Red carpet arrival

A new class of luxury travel is reserved for the privileged few

Imagine traveling in the following manner: a sleek, dark and shining luxury limousine whisks you from your hotel to the airport. The speed limit is of no concern to your driver. In any case, there is hardly a traffic cop who would dare interfere after a quick glance at the license plates identifying the car as part of the royal or presidential motor pool. The thick, tinted windows prevent onlookers seeing who is being chauffeured. In fact, policemen along the way halt traffic to ease you safely through intersections.

Instead of stopping outside of the departure terminal the car drives around to an exclusive and private section of the airport. While you sip a cup of freshly served coffee, someone is taking care of your travel documents, luggage and ticketing. All you need to do is to present yourself at the airplane door, well after the final boarding call has been made, at which point your uniformed escort hands you your briefcase and boarding pass as he bids you farewell.

Or better yet, at other times the limousine drives onto the tarmac, stopping at the foot of a private jet, where once you board, a flight attendant serves you a glass of chilled champagne as the pilot switches on the engines and readies for takeoff.

There is luxury travel and then there is a class beyond. Luxury travel is open to anyone who can afford it — from first class, available to the “common variety” business executive. Or then again, mixing in with the fancy business suits in first class is the seasonal traveler who has saved up enough air miles to splurge on an occasional upgrade, allowing the traveler to see how the other half lives. (Air miles accumulated perhaps after five cross-Atlantic trips cramped in the back of the bus.)

One step above first is luxury travel, accessible to only the rich and famous of this world, for whom cost is no concern. Those who possess their own Lear Jets, sleek cars, and travel frequently between New York, London, Paris, Rome and other locations around the globe for business or pleasure, or both.

Those are the travelers who will reserve the royal suite to the tune of several thousands of dollars a night. Dinner in the best restaurants, where the common mortal may require about three months notice to get in, and will need three months of his salary in order to pay for the dinner.

Anybody with enough money can purchase a first class airline ticket, but that does not get one passed the ever-growing security lines at airports, the repeated body searches and as is the case in most U.S. airports, the added humility of having to take off shoes, belts and vests and being herded like cattle.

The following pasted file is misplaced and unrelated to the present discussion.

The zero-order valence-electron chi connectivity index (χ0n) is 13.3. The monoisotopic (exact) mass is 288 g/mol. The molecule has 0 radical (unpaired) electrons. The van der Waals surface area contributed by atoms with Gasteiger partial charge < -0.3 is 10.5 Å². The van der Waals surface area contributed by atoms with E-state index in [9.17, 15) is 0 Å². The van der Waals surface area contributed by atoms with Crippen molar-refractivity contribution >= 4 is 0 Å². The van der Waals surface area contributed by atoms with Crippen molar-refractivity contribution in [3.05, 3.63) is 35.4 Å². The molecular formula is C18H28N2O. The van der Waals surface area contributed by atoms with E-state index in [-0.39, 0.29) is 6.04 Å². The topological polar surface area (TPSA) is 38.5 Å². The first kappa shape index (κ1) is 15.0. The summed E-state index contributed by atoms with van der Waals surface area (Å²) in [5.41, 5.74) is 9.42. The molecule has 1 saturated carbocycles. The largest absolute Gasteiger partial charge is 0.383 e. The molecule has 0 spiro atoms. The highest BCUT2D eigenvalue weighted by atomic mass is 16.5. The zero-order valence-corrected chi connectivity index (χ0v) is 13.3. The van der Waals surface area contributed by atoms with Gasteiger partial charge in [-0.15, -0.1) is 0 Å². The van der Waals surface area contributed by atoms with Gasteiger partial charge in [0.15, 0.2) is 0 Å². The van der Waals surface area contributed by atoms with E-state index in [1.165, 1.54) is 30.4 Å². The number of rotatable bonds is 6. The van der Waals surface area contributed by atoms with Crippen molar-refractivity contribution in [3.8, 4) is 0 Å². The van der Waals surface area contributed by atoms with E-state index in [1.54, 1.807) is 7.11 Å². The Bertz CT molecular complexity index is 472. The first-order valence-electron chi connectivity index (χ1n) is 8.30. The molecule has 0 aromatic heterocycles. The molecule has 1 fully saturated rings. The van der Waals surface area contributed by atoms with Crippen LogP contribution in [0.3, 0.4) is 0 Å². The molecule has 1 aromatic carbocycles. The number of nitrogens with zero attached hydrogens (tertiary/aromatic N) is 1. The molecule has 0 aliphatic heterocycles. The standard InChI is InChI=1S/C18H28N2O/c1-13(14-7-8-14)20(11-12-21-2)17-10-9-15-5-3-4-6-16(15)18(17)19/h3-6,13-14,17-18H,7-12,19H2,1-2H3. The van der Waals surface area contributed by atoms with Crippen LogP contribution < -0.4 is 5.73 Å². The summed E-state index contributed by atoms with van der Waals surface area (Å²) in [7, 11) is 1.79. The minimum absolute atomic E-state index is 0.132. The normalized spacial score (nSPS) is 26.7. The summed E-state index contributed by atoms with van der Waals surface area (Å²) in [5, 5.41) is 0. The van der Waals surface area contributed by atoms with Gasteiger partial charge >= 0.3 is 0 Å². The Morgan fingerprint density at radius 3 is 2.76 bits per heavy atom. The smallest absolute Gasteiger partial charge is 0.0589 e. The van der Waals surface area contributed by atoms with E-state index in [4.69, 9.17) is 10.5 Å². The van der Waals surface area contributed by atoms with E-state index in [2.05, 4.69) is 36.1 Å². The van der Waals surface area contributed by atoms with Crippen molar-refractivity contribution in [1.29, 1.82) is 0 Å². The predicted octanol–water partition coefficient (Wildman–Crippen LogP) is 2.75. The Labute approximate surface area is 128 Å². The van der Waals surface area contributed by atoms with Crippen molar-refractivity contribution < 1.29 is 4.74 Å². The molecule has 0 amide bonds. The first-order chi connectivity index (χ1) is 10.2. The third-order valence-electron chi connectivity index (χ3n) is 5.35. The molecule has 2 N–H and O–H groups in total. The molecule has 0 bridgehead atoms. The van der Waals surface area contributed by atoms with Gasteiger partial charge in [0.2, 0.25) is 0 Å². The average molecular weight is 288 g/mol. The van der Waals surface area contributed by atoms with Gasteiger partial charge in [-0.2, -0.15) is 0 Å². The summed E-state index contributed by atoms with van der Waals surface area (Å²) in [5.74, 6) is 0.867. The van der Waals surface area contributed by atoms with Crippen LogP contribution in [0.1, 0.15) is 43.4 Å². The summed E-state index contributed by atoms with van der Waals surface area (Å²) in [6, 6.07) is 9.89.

Nor does it get you past the inevitable, interminable immigration line upon arriving at once destination.

That class above is reserved to a very particular elite with clout far beyond that of the traditional jet setter. Money alone will not suffice: political influence or the proper connections are a prerequisite for this kind of travel.

Not being a millionaire, unless you count my savings in pre-euro Italian lire or Belgian francs, much of my travels to the 78 countries I was fortunate enough to visit were carried out either in economy class or, during the heydays of journalism when expense accounts were never an issue, in business class. But as a foreign correspondent covering the political movers and shakers of this world, I was often able to sidestep to the luxury class and mingle with the mode of travel reserved to the chosen few, even if quite often the chosen few are self-appointed.

Arriving as a guest of the country’s ruler, emir, leader, king or president is just as pleasant and exciting. You are met right at the aircraft door, escorted along a separate corridor away from the rest of the crowd into a VIP lounge while someone is taking care of getting your passport stamped and your suitcase magically appears at your side.

Years ago I had a wristwatch that included a stopwatch function. Upon landing in one of the Gulf emirates, I decided to see how long it would take from the moment I stepped out of the airplane door, was escorted past customs and immigration and ushered into a waiting limousine: just under three minutes. The mad dash to the fancy five-star hotel hardly took a few minutes more.

This is the kind of travel money cannot buy — or if it does, it requires oodles of it.

Claude Salhani is editor of the Middle East Times and a political analyst in Washington, DC.